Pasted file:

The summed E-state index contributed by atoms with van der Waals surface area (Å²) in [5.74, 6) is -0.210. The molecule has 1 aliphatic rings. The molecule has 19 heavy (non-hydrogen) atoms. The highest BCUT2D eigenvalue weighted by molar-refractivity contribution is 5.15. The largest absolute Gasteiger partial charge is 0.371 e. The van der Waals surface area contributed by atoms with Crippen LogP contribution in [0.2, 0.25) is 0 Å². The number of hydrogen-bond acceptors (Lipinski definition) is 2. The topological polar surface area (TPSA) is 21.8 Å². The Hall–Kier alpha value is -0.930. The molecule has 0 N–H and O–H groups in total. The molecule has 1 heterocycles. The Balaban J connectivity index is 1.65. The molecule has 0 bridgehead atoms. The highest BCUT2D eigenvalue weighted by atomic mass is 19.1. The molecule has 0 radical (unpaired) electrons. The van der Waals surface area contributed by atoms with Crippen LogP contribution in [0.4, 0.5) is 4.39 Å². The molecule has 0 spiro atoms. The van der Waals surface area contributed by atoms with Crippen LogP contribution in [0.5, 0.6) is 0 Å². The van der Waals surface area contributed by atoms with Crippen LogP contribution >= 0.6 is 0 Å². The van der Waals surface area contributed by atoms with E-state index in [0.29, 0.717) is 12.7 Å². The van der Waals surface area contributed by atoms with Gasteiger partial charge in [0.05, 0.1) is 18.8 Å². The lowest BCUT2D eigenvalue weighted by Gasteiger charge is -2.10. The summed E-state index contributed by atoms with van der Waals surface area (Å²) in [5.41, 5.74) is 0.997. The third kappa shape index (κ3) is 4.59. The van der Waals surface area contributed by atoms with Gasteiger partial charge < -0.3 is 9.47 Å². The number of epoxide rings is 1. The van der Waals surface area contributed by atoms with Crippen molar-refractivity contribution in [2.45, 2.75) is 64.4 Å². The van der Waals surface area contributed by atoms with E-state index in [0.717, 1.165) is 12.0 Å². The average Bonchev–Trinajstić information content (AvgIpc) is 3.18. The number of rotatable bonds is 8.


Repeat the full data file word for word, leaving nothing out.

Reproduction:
The summed E-state index contributed by atoms with van der Waals surface area (Å²) in [5.74, 6) is -0.210. The molecule has 1 aliphatic rings. The molecule has 19 heavy (non-hydrogen) atoms. The highest BCUT2D eigenvalue weighted by molar-refractivity contribution is 5.15. The largest absolute Gasteiger partial charge is 0.371 e. The van der Waals surface area contributed by atoms with Crippen LogP contribution in [0.2, 0.25) is 0 Å². The number of hydrogen-bond acceptors (Lipinski definition) is 2. The topological polar surface area (TPSA) is 21.8 Å². The Hall–Kier alpha value is -0.930. The molecule has 0 N–H and O–H groups in total. The molecule has 1 heterocycles. The Balaban J connectivity index is 1.65. The molecule has 0 bridgehead atoms. The highest BCUT2D eigenvalue weighted by atomic mass is 19.1. The molecule has 0 radical (unpaired) electrons. The van der Waals surface area contributed by atoms with Crippen LogP contribution in [0.4, 0.5) is 4.39 Å². The molecule has 0 spiro atoms. The van der Waals surface area contributed by atoms with Crippen LogP contribution in [0.5, 0.6) is 0 Å². The van der Waals surface area contributed by atoms with Crippen LogP contribution >= 0.6 is 0 Å². The van der Waals surface area contributed by atoms with E-state index in [0.29, 0.717) is 12.7 Å². The van der Waals surface area contributed by atoms with Gasteiger partial charge in [0.05, 0.1) is 18.8 Å². The lowest BCUT2D eigenvalue weighted by Gasteiger charge is -2.10. The summed E-state index contributed by atoms with van der Waals surface area (Å²) in [5.41, 5.74) is 0.997. The third kappa shape index (κ3) is 4.59. The van der Waals surface area contributed by atoms with Gasteiger partial charge < -0.3 is 9.47 Å². The number of epoxide rings is 1. The van der Waals surface area contributed by atoms with Crippen molar-refractivity contribution in [2.45, 2.75) is 64.4 Å². The van der Waals surface area contributed by atoms with E-state index in [0.717, 1.165) is 12.0 Å². The average Bonchev–Trinajstić information content (AvgIpc) is 3.18. The number of rotatable bonds is 8.